Amid Smoke and Climate Change, Napa Embraces an Imperfect Red Grape
Petit Verdot is an important and late-ripening variety in both Bordeaux and the Napa Valley, mostly used as a blending grape in Cabernet Sauvignon-dominant wines. Known for its dark color, thick skin, high tannin content and spicy intensity, it is one of the most expensive grapes per ton, which is a direct correlation to its scarcity.
Over the past few years, winemakers have come to rely heavily on this grape because of its intensity and dark color. But that doesn’t mean Petit Verdot is without its challenges like, yes, the intensity, deep hue, and worst of all, propensity to soak in smoke.
Petit Verdot is extremely prone to smoke taint, which has been a growing problem of late, most notably in 2020.
“In 2020, the [Glass] fire did not get to our property, and thanks to the wind direction we didn’t have a lot of smoke, says Bryan Kane, who makes a 100% Petit Verdot for Howell Mountain Vineyards. “We did not get much smoke influence on the grapes, except for Petit Verdot — it’s a smoke soaker — so we don’t have any 2020 [vintage], but the rest of the vintage was one of our best ever overall.”
The Australian Wine Research Institute (AWRI) has published studies in relationship to baseline levels of the phenolic compounds (health-benefitting phytochemicals) associated with smoke taint, and varieties like Petit Verdot and Syrah already produce high concentrations of these compounds, which means you’re most likely to taste the smoke in these grapes than others.
“Our Petit Verdot is approachable and very complex and aromatic, with a more floral profile,” says Laura Diaz Munoz, winemaker and general manager of Ehlers Estate in St. Helena, California. “It is true that Petit Verdot, like Syrah, has a propensity to express smoke taint even at lower levels of exposure, as they produce and accumulate the same compounds even when not exposed to smoke.”
Because of this, winemakers like Diaz Munoz say they will analyze for smoke taint markers even during years when fires aren’t a threat, hoping to create a database of base levels for her varieties in her specific site, so she’s able to make more informed decisions when grapes are exposed to smoke.
Still, its charms tend to outweigh its challenges.
“It’s a nice somm wine,” notes Bryan Kane. “We tend to get even berry size at elevation, the color is fantastic, it’s purple in tank right from the beginning and the tannins are why people use it in blends. You don’t need a lot of it to get the structure.”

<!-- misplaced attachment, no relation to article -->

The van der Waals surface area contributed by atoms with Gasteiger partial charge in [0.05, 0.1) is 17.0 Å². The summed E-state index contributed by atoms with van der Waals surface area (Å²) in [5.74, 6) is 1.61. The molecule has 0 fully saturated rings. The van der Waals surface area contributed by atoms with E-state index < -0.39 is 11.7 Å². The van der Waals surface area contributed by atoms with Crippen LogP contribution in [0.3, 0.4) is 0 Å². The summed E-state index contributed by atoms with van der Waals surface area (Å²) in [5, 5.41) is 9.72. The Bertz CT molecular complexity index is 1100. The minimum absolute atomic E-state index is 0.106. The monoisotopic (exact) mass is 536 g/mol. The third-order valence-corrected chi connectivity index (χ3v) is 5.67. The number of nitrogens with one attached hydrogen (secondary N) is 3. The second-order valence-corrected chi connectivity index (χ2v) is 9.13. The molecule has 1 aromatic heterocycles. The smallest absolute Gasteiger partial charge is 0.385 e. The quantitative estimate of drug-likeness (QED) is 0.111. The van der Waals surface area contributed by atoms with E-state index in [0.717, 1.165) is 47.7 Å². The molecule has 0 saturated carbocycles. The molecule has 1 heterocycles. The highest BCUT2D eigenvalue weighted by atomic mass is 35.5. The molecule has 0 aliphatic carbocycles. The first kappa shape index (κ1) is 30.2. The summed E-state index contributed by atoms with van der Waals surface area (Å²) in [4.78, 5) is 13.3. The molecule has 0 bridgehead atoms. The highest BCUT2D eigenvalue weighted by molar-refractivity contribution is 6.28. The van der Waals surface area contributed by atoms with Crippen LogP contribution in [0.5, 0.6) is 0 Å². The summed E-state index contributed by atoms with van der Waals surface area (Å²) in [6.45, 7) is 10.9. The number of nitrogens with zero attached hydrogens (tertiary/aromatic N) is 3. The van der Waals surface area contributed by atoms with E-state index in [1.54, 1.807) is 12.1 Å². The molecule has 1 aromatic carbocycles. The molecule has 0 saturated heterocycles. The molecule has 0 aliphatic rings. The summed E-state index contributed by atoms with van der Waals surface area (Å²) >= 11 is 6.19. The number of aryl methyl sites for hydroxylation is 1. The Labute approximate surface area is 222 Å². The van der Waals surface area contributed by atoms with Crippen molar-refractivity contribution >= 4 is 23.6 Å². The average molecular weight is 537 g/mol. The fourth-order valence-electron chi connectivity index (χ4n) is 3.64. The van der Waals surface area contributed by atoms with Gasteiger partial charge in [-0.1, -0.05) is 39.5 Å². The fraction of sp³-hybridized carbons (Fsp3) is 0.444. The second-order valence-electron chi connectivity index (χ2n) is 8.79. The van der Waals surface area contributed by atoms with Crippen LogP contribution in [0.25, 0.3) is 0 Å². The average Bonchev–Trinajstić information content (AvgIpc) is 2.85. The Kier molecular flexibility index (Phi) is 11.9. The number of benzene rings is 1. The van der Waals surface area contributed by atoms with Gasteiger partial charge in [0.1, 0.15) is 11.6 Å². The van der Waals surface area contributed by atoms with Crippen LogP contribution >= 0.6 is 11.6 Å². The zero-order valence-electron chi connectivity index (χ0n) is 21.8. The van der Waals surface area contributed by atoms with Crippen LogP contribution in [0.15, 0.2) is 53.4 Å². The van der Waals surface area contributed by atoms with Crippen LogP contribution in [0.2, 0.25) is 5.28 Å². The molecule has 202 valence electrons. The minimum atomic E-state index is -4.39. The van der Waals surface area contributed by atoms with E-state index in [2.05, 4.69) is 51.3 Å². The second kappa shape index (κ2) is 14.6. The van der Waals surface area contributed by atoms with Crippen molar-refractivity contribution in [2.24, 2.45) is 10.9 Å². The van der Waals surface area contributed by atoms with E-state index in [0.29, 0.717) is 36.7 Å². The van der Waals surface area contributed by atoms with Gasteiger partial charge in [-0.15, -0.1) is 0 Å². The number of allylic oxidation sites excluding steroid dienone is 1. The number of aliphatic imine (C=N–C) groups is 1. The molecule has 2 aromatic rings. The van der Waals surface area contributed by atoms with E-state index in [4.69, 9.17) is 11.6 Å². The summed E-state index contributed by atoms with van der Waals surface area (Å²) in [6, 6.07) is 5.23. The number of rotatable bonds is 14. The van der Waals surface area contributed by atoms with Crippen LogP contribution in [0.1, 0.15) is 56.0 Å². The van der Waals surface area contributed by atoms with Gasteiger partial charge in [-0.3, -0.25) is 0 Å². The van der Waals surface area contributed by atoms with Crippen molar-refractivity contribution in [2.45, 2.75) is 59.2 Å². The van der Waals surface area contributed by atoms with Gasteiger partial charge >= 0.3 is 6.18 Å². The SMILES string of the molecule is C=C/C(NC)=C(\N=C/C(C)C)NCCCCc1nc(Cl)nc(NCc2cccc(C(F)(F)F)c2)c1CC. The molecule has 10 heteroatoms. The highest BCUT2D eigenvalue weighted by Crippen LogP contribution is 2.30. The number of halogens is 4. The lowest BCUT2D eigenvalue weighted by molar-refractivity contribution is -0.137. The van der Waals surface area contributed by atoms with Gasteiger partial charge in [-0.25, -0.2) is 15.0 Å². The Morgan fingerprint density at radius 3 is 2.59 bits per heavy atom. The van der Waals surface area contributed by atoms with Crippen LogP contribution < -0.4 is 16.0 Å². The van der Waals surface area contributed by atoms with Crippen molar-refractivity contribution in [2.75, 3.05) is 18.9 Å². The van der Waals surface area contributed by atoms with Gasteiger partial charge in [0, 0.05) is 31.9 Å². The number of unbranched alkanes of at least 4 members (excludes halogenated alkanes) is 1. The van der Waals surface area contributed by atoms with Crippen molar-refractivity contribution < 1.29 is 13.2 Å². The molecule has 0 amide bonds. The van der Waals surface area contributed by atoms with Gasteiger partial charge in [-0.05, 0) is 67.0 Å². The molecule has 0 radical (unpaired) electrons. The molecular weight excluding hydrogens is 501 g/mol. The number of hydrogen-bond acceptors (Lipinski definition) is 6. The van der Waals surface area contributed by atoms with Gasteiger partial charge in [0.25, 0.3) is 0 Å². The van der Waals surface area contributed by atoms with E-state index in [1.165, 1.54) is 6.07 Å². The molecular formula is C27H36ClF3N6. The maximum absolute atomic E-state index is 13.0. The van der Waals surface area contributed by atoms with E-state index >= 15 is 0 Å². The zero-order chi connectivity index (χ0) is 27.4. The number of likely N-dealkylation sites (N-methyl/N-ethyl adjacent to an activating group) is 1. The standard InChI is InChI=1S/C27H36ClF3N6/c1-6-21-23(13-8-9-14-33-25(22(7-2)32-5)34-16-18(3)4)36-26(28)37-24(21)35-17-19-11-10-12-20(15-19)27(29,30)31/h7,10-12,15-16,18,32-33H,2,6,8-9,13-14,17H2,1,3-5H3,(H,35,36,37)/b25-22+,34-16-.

Karen Williams, owner of Acme Fine Wines in St. Helena, explains further.
“The namesake ‘petit’ is associated with the small berries which have higher skin-to-juice ratio, which results in more tannins and deeper hues.”
At her wine shop, she doesn’t often have requests for varietal Petit Verdot, though she has carried some in the past, including Cerro, made by Derek Beitler and sourced from the Cerrito Vineyard in Rutherford, which Williams describes as “not for the faint of heart,” and another from Gibbs sourced in Yountville.
“When we sit down to taste with winemakers here in Napa,” she continues, “we commonly hear that within their spice rack of blending varieties, Petit Verdot carries a similar gustatory job as black pepper. Too much is overbearing and can mask the delicate nuances.”
Jarvis Estate on Atlas Peak also produces a 100% Petit Verdot, as does Boeschen Vineyards and Mira Winery, Thirty-Seven, St. Supéry, Battuello, DRNK and Decades5. It also makes up a sizable percentage of iconic wines, including Beaulieu’s Georges de Latour Private Reserve and Dominus Estate.
There are roughly 700 acres of Petit Verdot in the Napa Valley, according to the 2020 California Grape Report published by the California Department of Food and Agriculture. Compare that to the approximately 21,000 acres of Cabernet Sauvignon, the region’s dominant grape.
“Petit Verdot is a late-ripening variety,” confirms Diaz Munoz. “Farming-wise, that is the more challenging aspect, on top of the yield variability due to its being overly sensitive during flowering, to humidity or winds. Flowers can fail to develop, and yields drop substantially some years.”
But, if conditions are good during flowering, Diaz Munoz says they can get the opposite — high yields and less concentration if they don’t drop fruit. Since Petit Verdot produces three clusters per shoot, it’s even more important that yields are adjusted.
All the coddling required of this variety — on top of climate change and fires — means Petit Verdot needs to be grown in the right place and given the right attention to be worthwhile, which is why there is so little of it in a place like the Napa Valley and why it costs so much per ton.
Still, some will find it worth the hassle and persist. Diaz Munoz, for one, feels good about the winery’s estate site and plans to continue growing it and showcasing it in a varietal bottling, even if that means contending with smoke taint.
“Our soils have between 35 to 65% gravel, which allows good drainage,” she explains. “We are in the narrowest point in the valley, with soils that are not as deep. Mixing this up with warm temperatures and good drainage, we get a little bit of stress in the vines that is beneficial to achieve full ripeness.”
The Ehlers Estate Petit Verdot ripens properly in these conditions and achieves good color, softer tannins and more floral, fruity aromatics. The two blocks on site are the last ones picked, usually in late October, tacking on additional risk.
But if you want to try something different, something intensely colored and robust, try a Petit Verdot on its own. There may be fewer chances to do so down the road.